Ebola Factsheet Contagious




    Are there any cases of individuals contracting Ebola in the U.S.?No.

    What is being done to prevent ill passengers in West Africa from getting on a plane? CDC is assisting with active screening and education efforts on the ground in West Africa to prevent sick travelers from getting on planes. In addition, airports in Liberia, Sierra Leone and Guinea are screening all outbound passengers for Ebola symptoms, including fever, and passengers are required to respond to a healthcare questionnaire. CDC is also surging support in the region by deploying 50 additional workers to help build capacity on the ground.

    What is CDC doing in the U.S.? On the remote possibility that an ill passenger enters the U.S., CDC has protocols in place to protect against further spread of disease. These include notification to CDC of ill passengers on a plane before arrival, investigation of ill travelers, and, if necessary, isolation. CDC has also provided guidance to airlines for managing ill passengers and crew and for disinfecting aircraft. CDC has issued a Health Alert Notice reminding U.S. healthcare workers of the importance of taking steps to prevent the spread of this virus, how to test and isolate suspected patients and how they can protect themselves from infection.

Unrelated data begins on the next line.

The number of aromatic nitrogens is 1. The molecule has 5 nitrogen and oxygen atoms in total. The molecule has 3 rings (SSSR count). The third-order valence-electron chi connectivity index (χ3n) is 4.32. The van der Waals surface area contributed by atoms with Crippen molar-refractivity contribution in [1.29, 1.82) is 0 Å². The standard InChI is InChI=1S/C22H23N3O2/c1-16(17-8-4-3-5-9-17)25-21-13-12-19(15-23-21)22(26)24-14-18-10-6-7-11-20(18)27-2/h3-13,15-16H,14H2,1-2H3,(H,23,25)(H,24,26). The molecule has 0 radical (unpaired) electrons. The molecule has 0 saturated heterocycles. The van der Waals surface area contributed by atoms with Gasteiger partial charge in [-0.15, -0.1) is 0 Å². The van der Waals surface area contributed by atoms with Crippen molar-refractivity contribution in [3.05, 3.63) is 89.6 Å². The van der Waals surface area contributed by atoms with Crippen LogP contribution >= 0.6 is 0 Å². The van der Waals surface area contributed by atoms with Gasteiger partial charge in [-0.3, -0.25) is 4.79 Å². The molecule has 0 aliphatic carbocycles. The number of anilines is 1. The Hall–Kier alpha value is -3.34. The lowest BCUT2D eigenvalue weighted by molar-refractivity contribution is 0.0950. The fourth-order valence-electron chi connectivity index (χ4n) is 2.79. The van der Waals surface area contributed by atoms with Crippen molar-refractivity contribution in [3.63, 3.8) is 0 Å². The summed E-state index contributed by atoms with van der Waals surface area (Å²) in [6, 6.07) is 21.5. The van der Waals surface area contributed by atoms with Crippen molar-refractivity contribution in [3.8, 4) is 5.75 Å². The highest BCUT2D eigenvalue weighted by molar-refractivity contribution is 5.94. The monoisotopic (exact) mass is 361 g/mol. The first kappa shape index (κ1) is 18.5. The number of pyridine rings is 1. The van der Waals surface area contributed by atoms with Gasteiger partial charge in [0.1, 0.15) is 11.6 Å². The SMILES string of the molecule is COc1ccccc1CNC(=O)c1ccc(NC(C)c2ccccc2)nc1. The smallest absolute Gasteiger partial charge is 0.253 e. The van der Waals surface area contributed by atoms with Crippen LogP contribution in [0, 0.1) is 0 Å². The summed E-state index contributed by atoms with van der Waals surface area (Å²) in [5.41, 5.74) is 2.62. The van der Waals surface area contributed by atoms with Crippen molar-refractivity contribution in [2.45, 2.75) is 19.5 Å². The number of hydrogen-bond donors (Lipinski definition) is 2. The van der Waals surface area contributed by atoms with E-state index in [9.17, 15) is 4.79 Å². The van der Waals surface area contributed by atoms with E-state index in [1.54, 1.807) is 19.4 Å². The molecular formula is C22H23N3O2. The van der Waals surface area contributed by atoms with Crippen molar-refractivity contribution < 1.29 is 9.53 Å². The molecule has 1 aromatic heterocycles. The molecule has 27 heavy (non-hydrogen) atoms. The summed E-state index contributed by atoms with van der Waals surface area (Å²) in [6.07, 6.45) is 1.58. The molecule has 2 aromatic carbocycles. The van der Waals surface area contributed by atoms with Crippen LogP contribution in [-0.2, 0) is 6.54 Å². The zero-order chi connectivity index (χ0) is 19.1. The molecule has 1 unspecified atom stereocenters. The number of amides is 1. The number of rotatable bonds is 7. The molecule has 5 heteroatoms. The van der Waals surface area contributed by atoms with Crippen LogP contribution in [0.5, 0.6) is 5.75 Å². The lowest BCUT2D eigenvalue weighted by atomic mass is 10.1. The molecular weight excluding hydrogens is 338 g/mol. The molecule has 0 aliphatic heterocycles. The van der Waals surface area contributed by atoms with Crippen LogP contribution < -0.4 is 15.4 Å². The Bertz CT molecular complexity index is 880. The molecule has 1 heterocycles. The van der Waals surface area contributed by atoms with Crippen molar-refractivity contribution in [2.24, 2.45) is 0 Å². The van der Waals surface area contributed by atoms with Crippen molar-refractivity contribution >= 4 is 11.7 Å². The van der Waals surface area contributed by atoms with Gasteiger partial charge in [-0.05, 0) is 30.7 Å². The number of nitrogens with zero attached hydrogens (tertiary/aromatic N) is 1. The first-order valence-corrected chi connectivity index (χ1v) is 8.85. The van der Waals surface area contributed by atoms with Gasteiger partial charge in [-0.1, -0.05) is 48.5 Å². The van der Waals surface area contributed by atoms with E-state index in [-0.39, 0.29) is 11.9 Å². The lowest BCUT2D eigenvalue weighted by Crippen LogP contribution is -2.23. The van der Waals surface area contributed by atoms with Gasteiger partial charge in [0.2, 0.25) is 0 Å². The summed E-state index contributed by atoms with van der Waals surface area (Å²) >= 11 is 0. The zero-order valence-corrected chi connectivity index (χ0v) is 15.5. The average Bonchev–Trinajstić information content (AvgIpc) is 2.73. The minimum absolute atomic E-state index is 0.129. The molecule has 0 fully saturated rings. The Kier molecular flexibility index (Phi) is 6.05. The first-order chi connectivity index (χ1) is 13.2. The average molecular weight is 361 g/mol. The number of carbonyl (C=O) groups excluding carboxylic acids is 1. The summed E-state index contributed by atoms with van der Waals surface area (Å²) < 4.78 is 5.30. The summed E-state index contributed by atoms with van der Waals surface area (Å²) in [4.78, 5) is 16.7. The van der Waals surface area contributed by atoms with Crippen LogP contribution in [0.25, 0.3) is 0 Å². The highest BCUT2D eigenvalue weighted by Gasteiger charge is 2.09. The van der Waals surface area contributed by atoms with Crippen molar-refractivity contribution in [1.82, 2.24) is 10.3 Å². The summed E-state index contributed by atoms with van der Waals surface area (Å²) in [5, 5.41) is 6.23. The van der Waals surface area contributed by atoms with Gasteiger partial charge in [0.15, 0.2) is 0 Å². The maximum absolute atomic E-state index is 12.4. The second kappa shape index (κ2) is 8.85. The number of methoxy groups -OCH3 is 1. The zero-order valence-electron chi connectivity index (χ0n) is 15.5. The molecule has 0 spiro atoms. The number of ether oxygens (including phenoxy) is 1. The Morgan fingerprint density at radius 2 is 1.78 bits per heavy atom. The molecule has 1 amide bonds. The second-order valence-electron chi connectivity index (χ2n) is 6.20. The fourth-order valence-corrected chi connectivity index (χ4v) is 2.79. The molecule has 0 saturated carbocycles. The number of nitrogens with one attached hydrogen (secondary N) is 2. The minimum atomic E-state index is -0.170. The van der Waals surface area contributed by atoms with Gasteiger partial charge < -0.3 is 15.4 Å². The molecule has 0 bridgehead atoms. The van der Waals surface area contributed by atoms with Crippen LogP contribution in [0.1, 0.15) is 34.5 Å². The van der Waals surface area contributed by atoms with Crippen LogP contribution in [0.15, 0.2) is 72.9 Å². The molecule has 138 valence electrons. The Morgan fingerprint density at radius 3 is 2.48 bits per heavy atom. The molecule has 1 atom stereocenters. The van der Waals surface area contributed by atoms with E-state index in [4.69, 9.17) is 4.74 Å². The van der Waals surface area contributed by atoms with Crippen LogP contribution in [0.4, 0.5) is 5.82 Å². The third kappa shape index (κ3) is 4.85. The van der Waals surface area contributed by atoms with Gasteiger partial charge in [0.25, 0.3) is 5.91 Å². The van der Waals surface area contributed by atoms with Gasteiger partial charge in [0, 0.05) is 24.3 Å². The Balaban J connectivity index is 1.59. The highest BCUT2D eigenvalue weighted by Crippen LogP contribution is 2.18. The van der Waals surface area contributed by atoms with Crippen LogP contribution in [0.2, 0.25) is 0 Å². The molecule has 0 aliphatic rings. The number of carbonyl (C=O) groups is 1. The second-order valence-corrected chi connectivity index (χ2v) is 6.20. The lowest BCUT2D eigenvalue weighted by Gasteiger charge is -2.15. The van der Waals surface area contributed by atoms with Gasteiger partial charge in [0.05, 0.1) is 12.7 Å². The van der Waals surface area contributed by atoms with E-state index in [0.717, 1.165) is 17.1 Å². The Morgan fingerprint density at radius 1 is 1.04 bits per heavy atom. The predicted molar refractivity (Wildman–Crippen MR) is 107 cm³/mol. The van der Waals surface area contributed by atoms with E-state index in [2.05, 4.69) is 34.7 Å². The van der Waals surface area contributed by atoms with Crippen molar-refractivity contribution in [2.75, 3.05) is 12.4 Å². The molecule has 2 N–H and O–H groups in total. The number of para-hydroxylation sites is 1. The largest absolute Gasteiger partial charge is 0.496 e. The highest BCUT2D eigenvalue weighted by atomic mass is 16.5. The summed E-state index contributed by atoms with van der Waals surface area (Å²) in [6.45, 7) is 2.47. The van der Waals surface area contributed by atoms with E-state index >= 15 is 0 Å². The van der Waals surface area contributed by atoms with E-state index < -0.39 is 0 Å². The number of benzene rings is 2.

What about ill Americans with Ebola who are being brought to the U.S. for treatment? How is CDC protecting the American public? CDC has very well-established protocols in place to ensure the safe transport and care of patients with infectious diseases back to the United States. These procedures cover the entire process -- from patients leaving their bedside in a foreign country to their transport to an airport and boarding a non-commercial airplane equipped with a special transport isolation unit, to their arrival at a medical facility in the United States that is appropriately equipped and staffed to handle such cases. CDC’s role is to ensure that travel and hospitalization is done to minimize risk of spread of infection and to ensure that the American public is protected. Patients were evacuated in similar ways during SARS.